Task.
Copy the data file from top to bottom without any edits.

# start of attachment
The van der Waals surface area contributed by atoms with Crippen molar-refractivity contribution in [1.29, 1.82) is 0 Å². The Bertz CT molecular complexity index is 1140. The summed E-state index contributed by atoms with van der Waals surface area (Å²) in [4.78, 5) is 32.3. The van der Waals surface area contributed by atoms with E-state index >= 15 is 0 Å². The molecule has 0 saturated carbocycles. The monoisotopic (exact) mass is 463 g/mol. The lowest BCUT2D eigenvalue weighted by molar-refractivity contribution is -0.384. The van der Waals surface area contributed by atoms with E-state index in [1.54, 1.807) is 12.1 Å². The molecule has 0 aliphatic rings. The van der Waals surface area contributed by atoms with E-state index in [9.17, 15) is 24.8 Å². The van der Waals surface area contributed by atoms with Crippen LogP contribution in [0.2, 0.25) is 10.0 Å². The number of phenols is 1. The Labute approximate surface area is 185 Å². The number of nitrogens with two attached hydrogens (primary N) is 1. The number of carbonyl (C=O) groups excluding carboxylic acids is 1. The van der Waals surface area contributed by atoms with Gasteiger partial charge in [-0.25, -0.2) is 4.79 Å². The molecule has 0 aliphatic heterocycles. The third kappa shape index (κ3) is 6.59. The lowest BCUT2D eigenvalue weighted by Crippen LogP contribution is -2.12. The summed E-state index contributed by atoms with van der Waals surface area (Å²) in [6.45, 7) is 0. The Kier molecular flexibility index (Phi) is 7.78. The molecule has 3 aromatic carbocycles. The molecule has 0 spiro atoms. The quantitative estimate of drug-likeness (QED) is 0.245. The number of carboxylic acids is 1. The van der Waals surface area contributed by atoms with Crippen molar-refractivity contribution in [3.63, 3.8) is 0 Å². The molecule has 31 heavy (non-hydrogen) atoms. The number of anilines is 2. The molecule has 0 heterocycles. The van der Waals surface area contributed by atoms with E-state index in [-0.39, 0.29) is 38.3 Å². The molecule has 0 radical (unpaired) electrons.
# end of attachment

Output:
The van der Waals surface area contributed by atoms with Crippen molar-refractivity contribution in [1.29, 1.82) is 0 Å². The Bertz CT molecular complexity index is 1140. The summed E-state index contributed by atoms with van der Waals surface area (Å²) in [4.78, 5) is 32.3. The van der Waals surface area contributed by atoms with E-state index >= 15 is 0 Å². The molecule has 0 saturated carbocycles. The monoisotopic (exact) mass is 463 g/mol. The lowest BCUT2D eigenvalue weighted by molar-refractivity contribution is -0.384. The van der Waals surface area contributed by atoms with E-state index in [1.54, 1.807) is 12.1 Å². The molecule has 0 aliphatic rings. The van der Waals surface area contributed by atoms with E-state index in [9.17, 15) is 24.8 Å². The van der Waals surface area contributed by atoms with Crippen LogP contribution in [0.2, 0.25) is 10.0 Å². The number of phenols is 1. The Labute approximate surface area is 185 Å². The number of nitrogens with two attached hydrogens (primary N) is 1. The number of carbonyl (C=O) groups excluding carboxylic acids is 1. The van der Waals surface area contributed by atoms with Gasteiger partial charge in [-0.25, -0.2) is 4.79 Å². The molecule has 0 aliphatic heterocycles. The third kappa shape index (κ3) is 6.59. The lowest BCUT2D eigenvalue weighted by Crippen LogP contribution is -2.12. The summed E-state index contributed by atoms with van der Waals surface area (Å²) in [6.45, 7) is 0. The Kier molecular flexibility index (Phi) is 7.78. The molecule has 3 aromatic carbocycles. The molecule has 0 spiro atoms. The quantitative estimate of drug-likeness (QED) is 0.245. The number of carboxylic acids is 1. The van der Waals surface area contributed by atoms with Crippen molar-refractivity contribution in [3.63, 3.8) is 0 Å². The molecule has 31 heavy (non-hydrogen) atoms. The number of anilines is 2. The molecule has 0 heterocycles. The van der Waals surface area contributed by atoms with E-state index in [-0.39, 0.29) is 38.3 Å². The molecule has 0 radical (unpaired) electrons.